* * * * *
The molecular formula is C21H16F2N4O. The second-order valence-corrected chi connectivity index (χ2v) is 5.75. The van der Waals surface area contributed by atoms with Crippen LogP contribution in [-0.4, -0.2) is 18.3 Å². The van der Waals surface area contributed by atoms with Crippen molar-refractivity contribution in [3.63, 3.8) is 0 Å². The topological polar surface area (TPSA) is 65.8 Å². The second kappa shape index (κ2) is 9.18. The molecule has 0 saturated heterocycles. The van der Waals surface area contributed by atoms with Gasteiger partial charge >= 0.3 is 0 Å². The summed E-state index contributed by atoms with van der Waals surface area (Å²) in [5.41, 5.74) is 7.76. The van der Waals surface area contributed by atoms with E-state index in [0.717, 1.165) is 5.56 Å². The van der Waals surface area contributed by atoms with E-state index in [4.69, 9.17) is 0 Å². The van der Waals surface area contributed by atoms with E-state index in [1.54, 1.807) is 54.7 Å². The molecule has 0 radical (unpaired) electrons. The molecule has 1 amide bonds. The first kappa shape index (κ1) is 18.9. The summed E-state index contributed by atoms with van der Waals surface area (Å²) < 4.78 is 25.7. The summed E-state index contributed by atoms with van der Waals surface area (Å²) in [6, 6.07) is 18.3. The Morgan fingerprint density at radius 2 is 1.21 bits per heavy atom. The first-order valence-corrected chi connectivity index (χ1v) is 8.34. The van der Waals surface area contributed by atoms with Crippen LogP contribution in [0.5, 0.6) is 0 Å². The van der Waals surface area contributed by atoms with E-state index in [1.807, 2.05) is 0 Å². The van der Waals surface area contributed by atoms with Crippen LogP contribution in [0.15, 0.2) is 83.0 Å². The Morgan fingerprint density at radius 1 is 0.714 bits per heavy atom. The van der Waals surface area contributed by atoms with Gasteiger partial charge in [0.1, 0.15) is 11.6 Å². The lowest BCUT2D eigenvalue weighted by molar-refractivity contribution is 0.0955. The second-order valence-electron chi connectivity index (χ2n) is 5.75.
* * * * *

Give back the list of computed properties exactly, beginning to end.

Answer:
The molecular formula is C21H16F2N4O. The second-order valence-corrected chi connectivity index (χ2v) is 5.75. The van der Waals surface area contributed by atoms with Crippen LogP contribution in [-0.4, -0.2) is 18.3 Å². The van der Waals surface area contributed by atoms with Crippen molar-refractivity contribution in [3.63, 3.8) is 0 Å². The topological polar surface area (TPSA) is 65.8 Å². The second kappa shape index (κ2) is 9.18. The molecule has 0 saturated heterocycles. The van der Waals surface area contributed by atoms with Gasteiger partial charge >= 0.3 is 0 Å². The summed E-state index contributed by atoms with van der Waals surface area (Å²) in [5.41, 5.74) is 7.76. The van der Waals surface area contributed by atoms with E-state index in [0.717, 1.165) is 5.56 Å². The van der Waals surface area contributed by atoms with E-state index in [4.69, 9.17) is 0 Å². The van der Waals surface area contributed by atoms with E-state index in [1.54, 1.807) is 54.7 Å². The molecule has 0 radical (unpaired) electrons. The molecule has 1 amide bonds. The first kappa shape index (κ1) is 18.9. The summed E-state index contributed by atoms with van der Waals surface area (Å²) < 4.78 is 25.7. The summed E-state index contributed by atoms with van der Waals surface area (Å²) in [6, 6.07) is 18.3. The Morgan fingerprint density at radius 2 is 1.21 bits per heavy atom. The first-order valence-corrected chi connectivity index (χ1v) is 8.34. The van der Waals surface area contributed by atoms with Crippen LogP contribution in [0.5, 0.6) is 0 Å². The van der Waals surface area contributed by atoms with E-state index in [1.807, 2.05) is 0 Å². The van der Waals surface area contributed by atoms with Crippen LogP contribution in [0.15, 0.2) is 83.0 Å². The Morgan fingerprint density at radius 1 is 0.714 bits per heavy atom. The van der Waals surface area contributed by atoms with Gasteiger partial charge in [0.1, 0.15) is 11.6 Å². The lowest BCUT2D eigenvalue weighted by molar-refractivity contribution is 0.0955. The second-order valence-electron chi connectivity index (χ2n) is 5.75.